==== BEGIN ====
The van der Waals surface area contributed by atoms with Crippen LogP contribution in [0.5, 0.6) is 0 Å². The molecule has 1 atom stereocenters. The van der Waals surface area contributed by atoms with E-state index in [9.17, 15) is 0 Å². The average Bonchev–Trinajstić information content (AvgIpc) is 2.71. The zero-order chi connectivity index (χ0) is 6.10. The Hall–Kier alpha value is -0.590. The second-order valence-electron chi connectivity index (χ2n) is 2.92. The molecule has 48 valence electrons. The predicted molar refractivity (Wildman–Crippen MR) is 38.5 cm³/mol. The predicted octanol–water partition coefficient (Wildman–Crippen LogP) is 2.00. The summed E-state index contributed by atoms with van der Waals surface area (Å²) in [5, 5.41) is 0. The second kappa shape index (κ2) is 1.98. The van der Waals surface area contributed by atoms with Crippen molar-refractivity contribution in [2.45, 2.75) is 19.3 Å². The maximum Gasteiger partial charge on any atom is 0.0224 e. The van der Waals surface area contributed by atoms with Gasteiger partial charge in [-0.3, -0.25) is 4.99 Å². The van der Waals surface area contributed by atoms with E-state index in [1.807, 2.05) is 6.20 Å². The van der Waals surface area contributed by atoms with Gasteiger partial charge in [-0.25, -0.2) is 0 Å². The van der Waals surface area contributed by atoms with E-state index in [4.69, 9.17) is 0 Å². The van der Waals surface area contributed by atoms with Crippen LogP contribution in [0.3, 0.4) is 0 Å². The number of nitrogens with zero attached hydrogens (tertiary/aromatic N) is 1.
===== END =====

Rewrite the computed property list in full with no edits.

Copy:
The van der Waals surface area contributed by atoms with Crippen LogP contribution in [0.5, 0.6) is 0 Å². The molecule has 1 atom stereocenters. The van der Waals surface area contributed by atoms with E-state index in [9.17, 15) is 0 Å². The average Bonchev–Trinajstić information content (AvgIpc) is 2.71. The zero-order chi connectivity index (χ0) is 6.10. The Hall–Kier alpha value is -0.590. The second-order valence-electron chi connectivity index (χ2n) is 2.92. The molecule has 48 valence electrons. The predicted molar refractivity (Wildman–Crippen MR) is 38.5 cm³/mol. The predicted octanol–water partition coefficient (Wildman–Crippen LogP) is 2.00. The summed E-state index contributed by atoms with van der Waals surface area (Å²) in [5, 5.41) is 0. The second kappa shape index (κ2) is 1.98. The van der Waals surface area contributed by atoms with Crippen molar-refractivity contribution in [2.45, 2.75) is 19.3 Å². The maximum Gasteiger partial charge on any atom is 0.0224 e. The van der Waals surface area contributed by atoms with Gasteiger partial charge in [-0.3, -0.25) is 4.99 Å². The van der Waals surface area contributed by atoms with E-state index in [1.807, 2.05) is 6.20 Å². The van der Waals surface area contributed by atoms with Gasteiger partial charge in [-0.25, -0.2) is 0 Å². The van der Waals surface area contributed by atoms with E-state index in [4.69, 9.17) is 0 Å². The van der Waals surface area contributed by atoms with Crippen LogP contribution in [0.3, 0.4) is 0 Å². The number of nitrogens with zero attached hydrogens (tertiary/aromatic N) is 1.